It was about this time last year when I found myself walking the silky sands of Waikiki about to make a very bad decision.
Our surf tutor – his name was Fritz; tall and long-haired with the almost-blended Polynesian/Japanese look that is unique to Hawaiians – had told us not to go out. “Too many kooks,” he said. He had a smattering dark day-old stubble that made me think he was in his early twenties and I suspect twenty of those years were spent surfing that very beach.
He stood on the shore, arms crossed, narrowing his eyes at the clusters of tourists wandering down to the water. They wore matching surf school rash shirts and struggled with matching blue single fin longboards.
We weren’t beginners – just part-time surfers at a different beach in a different country on different boards. I have been flirting with surfing since I was a teenager and it was an option for an outdoor activity at our high school on Wednesday afternoons with a teacher we nicknamed “Poppanopsicle”. In the thirteen years since then, with a variety of boards – from pink to orange to short or long – I still only manage to surf rights and get scared when it’s too big, too choppy – and now, after this fateful day – too busy.
My brother, however, is particularly talented. Now I would never tell him this because I often only tell other people how cool he is. I spent most of my time telling him how much he sucks and trying to give him dead arms. One of our brawls resulted in him falling into an open dishwasher and, if I hadn’t grabbed his hand in time – just like a scene out of the Lion King – a bread knife probably would have severed one of the arteries in his leg. Just remember that, Thomas.
Back to Fritz. We’d had a lesson with him the day earlier. But on this day, the day where I made a bad decision, he wouldn’t even rent us the boards. So, we took our very expensive (the exchange rate was particularly bad) US dollars further down the beach. I’m sorry for ever doubting you Fritz.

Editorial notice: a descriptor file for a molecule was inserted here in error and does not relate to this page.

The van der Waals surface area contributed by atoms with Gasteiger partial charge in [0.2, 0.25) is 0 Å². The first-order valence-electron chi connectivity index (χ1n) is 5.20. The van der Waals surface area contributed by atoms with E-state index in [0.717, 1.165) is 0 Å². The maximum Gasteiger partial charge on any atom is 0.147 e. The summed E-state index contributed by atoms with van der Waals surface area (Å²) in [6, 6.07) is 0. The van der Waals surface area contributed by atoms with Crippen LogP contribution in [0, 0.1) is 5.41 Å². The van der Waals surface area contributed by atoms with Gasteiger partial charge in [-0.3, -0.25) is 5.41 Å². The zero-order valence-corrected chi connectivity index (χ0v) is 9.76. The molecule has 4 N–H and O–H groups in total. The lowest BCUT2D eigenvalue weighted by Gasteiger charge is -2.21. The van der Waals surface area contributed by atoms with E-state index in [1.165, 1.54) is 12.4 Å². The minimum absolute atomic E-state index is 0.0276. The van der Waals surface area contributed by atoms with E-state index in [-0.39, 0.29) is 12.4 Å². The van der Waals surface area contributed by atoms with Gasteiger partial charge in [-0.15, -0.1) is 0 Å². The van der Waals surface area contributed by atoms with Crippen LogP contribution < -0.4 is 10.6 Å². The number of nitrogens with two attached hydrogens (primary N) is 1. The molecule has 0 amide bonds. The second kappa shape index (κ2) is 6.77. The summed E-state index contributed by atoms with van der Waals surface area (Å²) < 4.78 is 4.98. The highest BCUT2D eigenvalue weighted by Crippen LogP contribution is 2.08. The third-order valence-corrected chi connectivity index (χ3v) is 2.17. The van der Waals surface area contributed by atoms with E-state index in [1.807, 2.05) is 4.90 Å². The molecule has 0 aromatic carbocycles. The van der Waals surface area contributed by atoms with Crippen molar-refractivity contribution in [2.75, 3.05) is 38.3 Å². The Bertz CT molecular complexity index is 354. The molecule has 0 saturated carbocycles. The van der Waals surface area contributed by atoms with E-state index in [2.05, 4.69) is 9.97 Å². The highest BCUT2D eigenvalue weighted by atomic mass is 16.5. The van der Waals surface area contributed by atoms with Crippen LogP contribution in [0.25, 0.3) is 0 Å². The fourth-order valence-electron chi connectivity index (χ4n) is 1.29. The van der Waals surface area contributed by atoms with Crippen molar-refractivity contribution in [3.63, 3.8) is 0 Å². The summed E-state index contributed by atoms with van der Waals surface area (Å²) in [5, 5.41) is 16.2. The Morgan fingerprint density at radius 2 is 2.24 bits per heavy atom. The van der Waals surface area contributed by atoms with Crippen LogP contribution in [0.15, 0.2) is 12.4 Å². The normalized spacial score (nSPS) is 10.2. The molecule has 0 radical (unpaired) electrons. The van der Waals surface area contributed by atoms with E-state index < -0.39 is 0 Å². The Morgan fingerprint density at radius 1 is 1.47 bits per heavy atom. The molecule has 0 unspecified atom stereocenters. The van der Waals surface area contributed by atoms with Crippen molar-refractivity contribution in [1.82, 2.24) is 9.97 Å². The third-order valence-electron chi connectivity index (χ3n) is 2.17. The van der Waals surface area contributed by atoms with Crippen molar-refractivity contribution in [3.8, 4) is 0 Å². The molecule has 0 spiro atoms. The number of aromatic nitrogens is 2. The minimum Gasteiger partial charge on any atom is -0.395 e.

The first few waves were fine but the ocean was far choppier than the previous day and there were more people out. Then a big set came in. I started paddling, slowly at first, then a little faster, to the unbroken section of the first wave of the set. Then came the second wave, and with it, a blonde girl in a highlighter pink rash shirt on a 12 ft Malibu longboard sideways, straight into my face. I remember a big crack and my teeth feeling weird, then not much. Water, blood, lifeguards, anger at the girl who hit me, walking, towels, blood, hospital.
The board had cracked the top of my nose, breaking the bone and splitting a gash open straight across my face. I had a military doctor clean it with some weird fan dangled hose – there had been a sewage spill a week earlier; 500,000-gallons of human excrement – then numb it (painful), X-ray it (relatively uncomfortable) and stitch it together (some twisted form of abuse). With a month’s supply of Vicodin (better) and gauze over half my face (bearable) the doctors released me, with the bill – about NZD$2500 – sent straight to my travel insurer.
Back in New Zealand, doctors first attempted to straighten my nose by just breaking it with their bare hands. This is apparently standard practice, and of this, I am not convinced. Firstly, when you go to a hospital, you do not expect a young-looking doctor wearing Nike Roshes to just put her hand on the side of your face and PUSH. Secondly, she PUSHED too far, so my nose became S-shaped, and thirdly, without warning or painkillers. This was a job for Vicodin, I felt.
With my nose now bent too far the other way, and rather prominent scars on my face (quite daunting for a female – there’s only so much one can FaceTune), surgery was the only option. After a few months waiting for one of Auckland’s top surgeons – and a good part of summer to pass – I had a septorhinoplasty. This procedure involves a surgeon cutting under the nostrils to peel the nose back in order to chisel and straighten bones and cartilage and whatever else is up there in that part of your face. I YouTubed the procedure like some sick and twisted voyeur and I still regret it to this day.
The recovery was awful – I had to stuff gauze up there and couldn’t breathe and looked like I’d completed eight rounds of Muay Thai with a heavyweight champion. I went back to work far too early and I distinctly remember interviewing someone with my gauze falling off and flapping about under my nose and tears streaming from eyes. I pushed through. After about a week, I could start to breathe again.
Fast forward a year and I have only really started looking at getting back into surfing. And when I say that, my last surf at Piha consisted of paddling in one spot for about 20 minutes, so there was no concern about being hit by anyone – I couldn’t even get out the back, but I also couldn’t catch any waves. Baby steps, I tell myself. Baby steps. It’s like a tempestuous relationship with an old boyfriend that you can’t seem to shake.
The scars have also almost faded, which is cool. And I will never ever, ever fly anywhere without comprehensive travel insurance.